Our editor-in-chief Nate Yapp is proud to have contributed to the new book Hidden Horror: A Celebration of 101 Underrated and Overlooked Fright Flicks, edited by Aaron Christensen. Another contributors include Anthony Timpone, B.J. Colangelo, Dave Alexander, Classic-Horror.com's own Robert C. Ring and John W. Bowen. Pick up a copy today from Amazon.com!
Abbott and Costello
Bud Abbott was the tall thin one, Lou Costello the short chubby one. That answers the second most important question after "who's on first?" That classic bit, among the duo's other polished vaudeville routines catapulted them to the heights of Hollywood stardom in the early nineteen forties.
Born William Alexander Abbott in Asbury Park, New Jersey, Bud matured and hit the vaudeville circuit, working a number of partners. He was renowned in the business as as being a straight man of peerless ability In nearby Patterson, New Jersey, Louis Francis Cristillo, was born eleven years after Bud Abbott, but when they finally paired up on stage, the duo's timing made it seem as though they had been together since the womb.
Soon Hollywood beckoned the boys and their box office success soared during the years of WWII. Their box office draw had begun to wane a bit towards the end of the decade and Universal Pictures, their contract studio, had also seen a decline in the popularity of their classic monster movies. The 1941 success of Abbott and Costello in Hold That Ghost (featuring future Scream Queen Evelyn Ankers) the two proved they could more than handle horror-comedy.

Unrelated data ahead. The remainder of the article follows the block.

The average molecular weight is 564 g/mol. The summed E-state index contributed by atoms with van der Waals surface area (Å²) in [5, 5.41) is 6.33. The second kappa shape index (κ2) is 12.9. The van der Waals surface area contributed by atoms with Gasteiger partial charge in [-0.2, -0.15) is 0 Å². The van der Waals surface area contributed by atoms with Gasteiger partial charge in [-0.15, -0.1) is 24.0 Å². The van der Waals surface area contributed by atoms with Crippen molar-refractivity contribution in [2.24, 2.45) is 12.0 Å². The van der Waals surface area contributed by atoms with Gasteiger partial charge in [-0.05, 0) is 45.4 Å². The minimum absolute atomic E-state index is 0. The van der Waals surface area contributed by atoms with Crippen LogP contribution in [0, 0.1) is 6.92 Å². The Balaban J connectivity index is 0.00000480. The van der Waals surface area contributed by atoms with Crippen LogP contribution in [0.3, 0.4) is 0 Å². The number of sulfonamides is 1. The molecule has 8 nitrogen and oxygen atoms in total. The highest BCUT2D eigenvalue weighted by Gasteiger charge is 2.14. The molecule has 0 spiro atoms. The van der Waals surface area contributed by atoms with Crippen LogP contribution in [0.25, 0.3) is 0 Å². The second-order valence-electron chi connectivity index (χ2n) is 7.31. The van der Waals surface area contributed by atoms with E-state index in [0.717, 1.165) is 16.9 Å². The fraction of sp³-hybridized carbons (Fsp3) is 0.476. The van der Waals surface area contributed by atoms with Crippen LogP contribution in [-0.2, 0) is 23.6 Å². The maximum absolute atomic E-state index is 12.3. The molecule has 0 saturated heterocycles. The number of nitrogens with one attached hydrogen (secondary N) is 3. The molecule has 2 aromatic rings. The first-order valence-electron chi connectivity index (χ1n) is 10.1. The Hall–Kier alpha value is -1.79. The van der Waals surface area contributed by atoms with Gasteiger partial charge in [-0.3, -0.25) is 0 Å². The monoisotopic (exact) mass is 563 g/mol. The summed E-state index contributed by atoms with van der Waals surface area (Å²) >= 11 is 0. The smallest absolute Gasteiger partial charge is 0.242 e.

Universal decided to cast the comedians opposite Bela Lugosi as Dracula (only the second time he appeared on film as the Count), Lon Chaney Jr. as Larry Talbot, the Wolf Man, and Glenn Strange as Frankenstein's monster.
Abbott and Costello Meet Frankenstein kicked off an entire series of horror comedies with the most popular monsters of cinema from the Mummy to Dr. Jekyll and Mr. Hyde that lasted well into the nineteen fifties.
Into the fifties the team found their success in films decline, but they were big hits on the new medium of television. All things must pass, and in nineteen fifty-six Abbott and Costello ceased performing together. Lou tried it on his own in fifty-nine starring in The 30-Foot Bride of Candy Rock, but a solo career was not to be with his death later that year. Bud worked solo, sort-of in the sixties as he voiced an animated version of himself in a series of Abbott and Costello cartoons.